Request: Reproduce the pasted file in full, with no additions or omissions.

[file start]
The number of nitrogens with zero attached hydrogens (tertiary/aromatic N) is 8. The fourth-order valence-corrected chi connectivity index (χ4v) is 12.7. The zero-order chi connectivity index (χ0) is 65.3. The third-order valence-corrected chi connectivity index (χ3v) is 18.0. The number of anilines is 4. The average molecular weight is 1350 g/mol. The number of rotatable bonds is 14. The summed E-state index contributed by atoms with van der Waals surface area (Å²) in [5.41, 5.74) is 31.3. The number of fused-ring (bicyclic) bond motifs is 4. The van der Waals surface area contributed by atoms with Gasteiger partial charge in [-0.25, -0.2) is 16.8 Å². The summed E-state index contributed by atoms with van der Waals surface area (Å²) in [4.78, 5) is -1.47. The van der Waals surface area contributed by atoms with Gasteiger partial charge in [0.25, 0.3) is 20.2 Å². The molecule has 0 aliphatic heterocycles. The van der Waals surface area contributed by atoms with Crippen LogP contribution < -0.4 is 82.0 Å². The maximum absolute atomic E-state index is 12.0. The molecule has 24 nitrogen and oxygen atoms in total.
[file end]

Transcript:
The number of nitrogens with zero attached hydrogens (tertiary/aromatic N) is 8. The fourth-order valence-corrected chi connectivity index (χ4v) is 12.7. The zero-order chi connectivity index (χ0) is 65.3. The third-order valence-corrected chi connectivity index (χ3v) is 18.0. The number of anilines is 4. The average molecular weight is 1350 g/mol. The number of rotatable bonds is 14. The summed E-state index contributed by atoms with van der Waals surface area (Å²) in [5.41, 5.74) is 31.3. The number of fused-ring (bicyclic) bond motifs is 4. The van der Waals surface area contributed by atoms with Gasteiger partial charge in [-0.25, -0.2) is 16.8 Å². The summed E-state index contributed by atoms with van der Waals surface area (Å²) in [4.78, 5) is -1.47. The van der Waals surface area contributed by atoms with Gasteiger partial charge in [0.25, 0.3) is 20.2 Å². The molecule has 0 aliphatic heterocycles. The van der Waals surface area contributed by atoms with Crippen LogP contribution < -0.4 is 82.0 Å². The maximum absolute atomic E-state index is 12.0. The molecule has 24 nitrogen and oxygen atoms in total.